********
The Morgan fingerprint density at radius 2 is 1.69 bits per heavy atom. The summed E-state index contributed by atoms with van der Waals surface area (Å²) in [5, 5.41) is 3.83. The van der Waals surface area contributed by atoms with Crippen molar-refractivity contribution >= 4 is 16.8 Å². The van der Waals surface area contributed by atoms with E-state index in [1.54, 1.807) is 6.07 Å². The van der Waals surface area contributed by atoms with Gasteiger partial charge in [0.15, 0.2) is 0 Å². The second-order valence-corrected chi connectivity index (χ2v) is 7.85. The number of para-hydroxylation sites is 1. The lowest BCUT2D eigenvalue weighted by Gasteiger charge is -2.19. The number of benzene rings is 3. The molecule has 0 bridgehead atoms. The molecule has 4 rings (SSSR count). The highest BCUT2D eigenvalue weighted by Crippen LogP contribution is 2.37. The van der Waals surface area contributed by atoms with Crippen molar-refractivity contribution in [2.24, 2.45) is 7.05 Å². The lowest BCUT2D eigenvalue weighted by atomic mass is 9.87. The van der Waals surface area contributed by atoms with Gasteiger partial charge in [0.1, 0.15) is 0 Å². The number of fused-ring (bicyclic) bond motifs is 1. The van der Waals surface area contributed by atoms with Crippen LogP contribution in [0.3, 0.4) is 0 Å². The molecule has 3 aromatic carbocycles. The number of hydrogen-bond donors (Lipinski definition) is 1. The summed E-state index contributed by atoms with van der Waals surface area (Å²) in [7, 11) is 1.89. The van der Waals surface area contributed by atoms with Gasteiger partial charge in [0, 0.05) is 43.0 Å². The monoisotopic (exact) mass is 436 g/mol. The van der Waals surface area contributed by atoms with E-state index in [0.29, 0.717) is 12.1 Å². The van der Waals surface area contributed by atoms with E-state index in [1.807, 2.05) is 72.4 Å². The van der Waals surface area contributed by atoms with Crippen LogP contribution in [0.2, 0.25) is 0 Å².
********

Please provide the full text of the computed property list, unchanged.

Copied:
The Morgan fingerprint density at radius 2 is 1.69 bits per heavy atom. The summed E-state index contributed by atoms with van der Waals surface area (Å²) in [5, 5.41) is 3.83. The van der Waals surface area contributed by atoms with Crippen molar-refractivity contribution >= 4 is 16.8 Å². The van der Waals surface area contributed by atoms with E-state index in [1.54, 1.807) is 6.07 Å². The van der Waals surface area contributed by atoms with Gasteiger partial charge in [0.15, 0.2) is 0 Å². The second-order valence-corrected chi connectivity index (χ2v) is 7.85. The number of para-hydroxylation sites is 1. The lowest BCUT2D eigenvalue weighted by Gasteiger charge is -2.19. The number of benzene rings is 3. The molecule has 0 bridgehead atoms. The molecule has 4 rings (SSSR count). The highest BCUT2D eigenvalue weighted by Crippen LogP contribution is 2.37. The van der Waals surface area contributed by atoms with Crippen molar-refractivity contribution in [2.24, 2.45) is 7.05 Å². The lowest BCUT2D eigenvalue weighted by atomic mass is 9.87. The van der Waals surface area contributed by atoms with Gasteiger partial charge in [0.1, 0.15) is 0 Å². The number of fused-ring (bicyclic) bond motifs is 1. The van der Waals surface area contributed by atoms with Crippen LogP contribution in [0.3, 0.4) is 0 Å². The molecule has 3 aromatic carbocycles. The number of hydrogen-bond donors (Lipinski definition) is 1. The summed E-state index contributed by atoms with van der Waals surface area (Å²) in [7, 11) is 1.89. The van der Waals surface area contributed by atoms with Gasteiger partial charge in [0, 0.05) is 43.0 Å². The monoisotopic (exact) mass is 436 g/mol. The van der Waals surface area contributed by atoms with E-state index in [0.29, 0.717) is 12.1 Å². The van der Waals surface area contributed by atoms with E-state index in [1.807, 2.05) is 72.4 Å². The van der Waals surface area contributed by atoms with Crippen LogP contribution in [0.2, 0.25) is 0 Å².